On May 13th, 2009, "The Guidelines on Technology Transfer Agreements" were introduced with the aim of providing detailed explanations as to the application of conditions for exemption of certain types of these agreements from the application of the Competition Act provided by article 5 of the Act (individual exemption) and by the Block Exemption Communiqué on Technology Transfer Agreements dated 23 January 2008 (automatic exemption).
Technology transfer agreements subject of the above legislation concern the licensing of technology where the licensor permits the licensee to exploit the licensed technology for the production of goods or services.
These agreemens may have anti - competitive effects due to restrictions contained such as exclusivities depending on the degree of market power of the undertakings concerned and, therefore, on the extent to which those undertakings face competition from undertakings owning substitute technologies or undertakings producing substitute products. The legislation defines the categories of agreements which are exempted up to a certain level of market power and on specifying the restrictions or clauses which are not to be contained in such agreements.
Therefore for technology transfer agreements between competitors it can be presumed that, where the combined share of the relevant markets accounted for by the parties does not exceed 30 % and the agreements do not contain certain severely anti-competitive restraints; they generally lead to an improvement in production or distribution and allow consumers a fair share of the resulting benefits. For technology transfer agreements between non-competitors the same can be presumed where the individual share of the relevant markets accounted for by each of the parties does not exceed 40%.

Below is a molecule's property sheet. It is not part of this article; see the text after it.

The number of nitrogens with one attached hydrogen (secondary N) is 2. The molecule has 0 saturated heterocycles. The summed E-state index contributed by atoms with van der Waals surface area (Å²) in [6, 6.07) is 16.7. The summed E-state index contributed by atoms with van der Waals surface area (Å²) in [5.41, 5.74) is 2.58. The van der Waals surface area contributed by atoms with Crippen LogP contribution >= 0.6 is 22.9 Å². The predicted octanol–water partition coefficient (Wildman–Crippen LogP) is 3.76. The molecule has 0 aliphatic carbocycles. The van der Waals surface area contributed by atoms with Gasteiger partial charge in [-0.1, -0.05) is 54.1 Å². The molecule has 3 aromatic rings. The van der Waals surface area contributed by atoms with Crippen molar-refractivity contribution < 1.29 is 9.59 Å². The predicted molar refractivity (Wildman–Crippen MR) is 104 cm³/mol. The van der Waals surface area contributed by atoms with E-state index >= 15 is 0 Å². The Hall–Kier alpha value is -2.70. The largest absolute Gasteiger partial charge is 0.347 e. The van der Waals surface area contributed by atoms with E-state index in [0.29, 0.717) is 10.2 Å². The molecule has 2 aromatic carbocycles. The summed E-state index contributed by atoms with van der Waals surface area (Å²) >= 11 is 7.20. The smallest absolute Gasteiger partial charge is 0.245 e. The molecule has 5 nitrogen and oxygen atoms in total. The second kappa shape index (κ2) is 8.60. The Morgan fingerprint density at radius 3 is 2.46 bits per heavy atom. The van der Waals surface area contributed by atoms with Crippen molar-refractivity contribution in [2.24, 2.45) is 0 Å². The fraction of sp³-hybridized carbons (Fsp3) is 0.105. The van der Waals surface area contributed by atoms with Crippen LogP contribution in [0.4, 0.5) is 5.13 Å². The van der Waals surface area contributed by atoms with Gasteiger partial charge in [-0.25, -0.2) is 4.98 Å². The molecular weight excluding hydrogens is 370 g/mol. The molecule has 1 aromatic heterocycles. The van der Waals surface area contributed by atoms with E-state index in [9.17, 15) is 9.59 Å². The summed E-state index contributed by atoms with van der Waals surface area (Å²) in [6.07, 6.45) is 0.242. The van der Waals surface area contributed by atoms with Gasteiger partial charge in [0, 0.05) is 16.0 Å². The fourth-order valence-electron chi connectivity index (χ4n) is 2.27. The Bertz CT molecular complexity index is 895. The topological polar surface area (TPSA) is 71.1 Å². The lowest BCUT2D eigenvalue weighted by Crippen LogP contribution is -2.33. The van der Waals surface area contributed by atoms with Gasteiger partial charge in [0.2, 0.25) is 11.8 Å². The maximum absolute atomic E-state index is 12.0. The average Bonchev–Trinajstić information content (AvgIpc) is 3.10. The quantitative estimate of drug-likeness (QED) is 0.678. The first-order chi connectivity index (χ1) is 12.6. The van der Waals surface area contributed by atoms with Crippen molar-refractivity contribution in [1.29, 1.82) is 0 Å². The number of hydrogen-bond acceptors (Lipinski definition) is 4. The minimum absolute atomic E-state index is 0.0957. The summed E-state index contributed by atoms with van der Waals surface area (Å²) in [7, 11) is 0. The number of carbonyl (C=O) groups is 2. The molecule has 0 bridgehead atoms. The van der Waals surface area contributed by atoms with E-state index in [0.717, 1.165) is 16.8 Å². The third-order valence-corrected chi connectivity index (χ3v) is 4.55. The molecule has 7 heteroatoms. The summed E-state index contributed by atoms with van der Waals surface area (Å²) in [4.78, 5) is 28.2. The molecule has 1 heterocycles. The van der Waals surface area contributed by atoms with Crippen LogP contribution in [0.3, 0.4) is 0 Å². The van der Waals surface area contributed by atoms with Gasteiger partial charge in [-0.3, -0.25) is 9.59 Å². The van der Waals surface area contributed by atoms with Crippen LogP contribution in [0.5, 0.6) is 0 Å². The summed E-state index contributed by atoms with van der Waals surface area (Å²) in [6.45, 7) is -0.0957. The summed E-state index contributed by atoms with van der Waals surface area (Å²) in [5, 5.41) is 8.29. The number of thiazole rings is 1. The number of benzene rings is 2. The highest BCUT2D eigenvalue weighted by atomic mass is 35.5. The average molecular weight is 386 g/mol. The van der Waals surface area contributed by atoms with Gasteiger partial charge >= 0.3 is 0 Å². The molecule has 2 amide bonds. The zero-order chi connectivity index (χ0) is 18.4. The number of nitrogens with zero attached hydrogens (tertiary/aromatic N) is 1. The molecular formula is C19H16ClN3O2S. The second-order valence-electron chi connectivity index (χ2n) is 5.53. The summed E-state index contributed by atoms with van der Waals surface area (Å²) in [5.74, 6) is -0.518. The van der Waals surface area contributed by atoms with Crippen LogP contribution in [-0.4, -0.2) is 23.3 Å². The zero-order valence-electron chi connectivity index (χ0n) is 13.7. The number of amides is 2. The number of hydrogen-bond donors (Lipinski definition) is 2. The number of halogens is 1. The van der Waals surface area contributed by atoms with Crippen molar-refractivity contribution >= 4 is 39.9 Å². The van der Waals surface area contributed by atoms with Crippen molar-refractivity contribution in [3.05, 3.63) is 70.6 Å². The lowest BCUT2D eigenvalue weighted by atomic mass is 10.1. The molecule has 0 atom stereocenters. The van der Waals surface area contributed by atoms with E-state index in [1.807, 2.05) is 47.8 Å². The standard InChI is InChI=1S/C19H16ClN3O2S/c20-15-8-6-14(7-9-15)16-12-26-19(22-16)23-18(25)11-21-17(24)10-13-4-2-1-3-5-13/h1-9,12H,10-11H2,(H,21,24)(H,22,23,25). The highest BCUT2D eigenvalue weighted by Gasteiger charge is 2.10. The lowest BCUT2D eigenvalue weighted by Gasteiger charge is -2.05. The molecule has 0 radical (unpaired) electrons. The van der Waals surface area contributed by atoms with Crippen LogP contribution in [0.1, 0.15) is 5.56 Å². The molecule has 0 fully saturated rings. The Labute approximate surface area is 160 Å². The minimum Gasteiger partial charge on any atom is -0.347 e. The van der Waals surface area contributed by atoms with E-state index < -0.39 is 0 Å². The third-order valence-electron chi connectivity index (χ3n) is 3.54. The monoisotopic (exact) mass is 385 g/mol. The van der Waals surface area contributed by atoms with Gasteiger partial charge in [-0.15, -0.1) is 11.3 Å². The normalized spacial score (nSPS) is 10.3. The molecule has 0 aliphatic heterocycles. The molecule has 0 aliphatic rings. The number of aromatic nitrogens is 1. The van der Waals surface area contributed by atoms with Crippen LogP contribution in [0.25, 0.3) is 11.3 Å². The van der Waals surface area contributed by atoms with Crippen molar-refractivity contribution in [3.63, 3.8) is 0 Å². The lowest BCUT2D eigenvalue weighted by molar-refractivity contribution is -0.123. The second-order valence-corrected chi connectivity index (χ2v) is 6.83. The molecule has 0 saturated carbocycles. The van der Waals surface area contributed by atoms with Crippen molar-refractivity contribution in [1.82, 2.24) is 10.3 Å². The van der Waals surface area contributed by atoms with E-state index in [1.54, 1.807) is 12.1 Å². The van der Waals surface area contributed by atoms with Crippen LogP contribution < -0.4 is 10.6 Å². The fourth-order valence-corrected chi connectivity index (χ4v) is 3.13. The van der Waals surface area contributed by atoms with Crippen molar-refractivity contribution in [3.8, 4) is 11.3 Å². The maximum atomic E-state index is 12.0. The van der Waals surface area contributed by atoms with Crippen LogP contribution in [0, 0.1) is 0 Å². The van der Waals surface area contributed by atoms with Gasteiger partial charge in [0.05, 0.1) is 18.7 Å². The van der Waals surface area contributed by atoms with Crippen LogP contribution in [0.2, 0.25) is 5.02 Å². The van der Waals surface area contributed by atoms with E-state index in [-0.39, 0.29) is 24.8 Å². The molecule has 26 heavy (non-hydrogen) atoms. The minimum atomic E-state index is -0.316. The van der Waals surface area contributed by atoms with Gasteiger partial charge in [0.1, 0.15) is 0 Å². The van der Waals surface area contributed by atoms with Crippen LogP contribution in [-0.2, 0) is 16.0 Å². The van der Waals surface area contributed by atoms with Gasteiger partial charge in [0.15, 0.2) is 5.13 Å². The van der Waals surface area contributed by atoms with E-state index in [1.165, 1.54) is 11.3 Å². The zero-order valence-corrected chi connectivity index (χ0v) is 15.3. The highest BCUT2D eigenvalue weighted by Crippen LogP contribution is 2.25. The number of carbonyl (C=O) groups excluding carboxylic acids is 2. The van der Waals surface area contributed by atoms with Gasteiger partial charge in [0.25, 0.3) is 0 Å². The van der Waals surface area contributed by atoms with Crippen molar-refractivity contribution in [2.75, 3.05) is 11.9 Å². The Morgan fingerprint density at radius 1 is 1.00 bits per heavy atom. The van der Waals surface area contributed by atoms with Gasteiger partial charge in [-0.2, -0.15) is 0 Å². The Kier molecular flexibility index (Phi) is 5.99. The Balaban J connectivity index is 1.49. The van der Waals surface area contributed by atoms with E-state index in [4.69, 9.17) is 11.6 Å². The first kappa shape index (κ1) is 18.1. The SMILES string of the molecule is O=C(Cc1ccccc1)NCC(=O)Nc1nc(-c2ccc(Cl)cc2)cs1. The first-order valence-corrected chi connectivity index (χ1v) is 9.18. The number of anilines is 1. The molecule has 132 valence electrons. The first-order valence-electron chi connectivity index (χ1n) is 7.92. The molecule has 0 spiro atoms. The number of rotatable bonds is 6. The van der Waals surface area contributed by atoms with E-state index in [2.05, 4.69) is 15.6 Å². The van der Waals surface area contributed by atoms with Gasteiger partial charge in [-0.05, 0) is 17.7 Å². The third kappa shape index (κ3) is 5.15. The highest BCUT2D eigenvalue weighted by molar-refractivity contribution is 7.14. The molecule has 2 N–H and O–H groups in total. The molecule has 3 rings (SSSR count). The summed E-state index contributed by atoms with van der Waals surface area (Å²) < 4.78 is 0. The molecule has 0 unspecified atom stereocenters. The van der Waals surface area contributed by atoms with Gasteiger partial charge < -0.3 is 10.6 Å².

Undertakings are encouraged to make a self assessment of their agreements with competition laws and therefore follow the Communique and the Guidelines in determining such compatibility or conditions for exemption from the Act.
Extended Guidelines on Vertical Agreements: Qualification for Exemption
Vertical agreements defined as agreements or concerted practices entered into between two or more undertakings each of which operates for the purposes of the agreement at a different level of the production or distribution chain and in relation to conditions under which the parties may purchase sell or resell certain goods or services, such as distribution agreements are automatically exempted from the application of the Competiton Act by way of the Block Exemption Communiqué on Vertical Agreements (dated 14 July 2002) subject to certain requirements outlined in the Communiqué. Where conditions for such automatic exemption do not apply, an agreement may still qualify for individual exemption and undertakings are allowed to make a self assessment of compatibility of or the qualification for exemption without notification to the TCA for clearance or exemption.
With the new Guidelines on Vertical Agreements, the existing guidelines on vertical agreements issued for the purpose of helping undertakings in their self assessment were substantially extended on explanations on analysis to be made on the agreements.
The extension of the guidelines followed the introduction in 2007 of the maximum 40% market share threshold, as a requirement for qualification for automatic exemption under the Block Exemption Communiqué on Vertical Agreements and the restriction of the scope of automatic exemption possibility, as against the former Communiqué which did not entail any market share threshold to qualify for an automatic exemption.
The revised Guidelines accordingly provide detailed explanations on the calculation of the market shares for the purposes of the application of the exemption, definition of the relevant market and the effects of the restrictive covenants in vertical agreements, rules and principles in relation to hardcore restrictions, safe harbors and exceptional terms.
The content of this article is intended to provide a general guide to the subject matter. Specialist advice should be sought about your specific circumstances.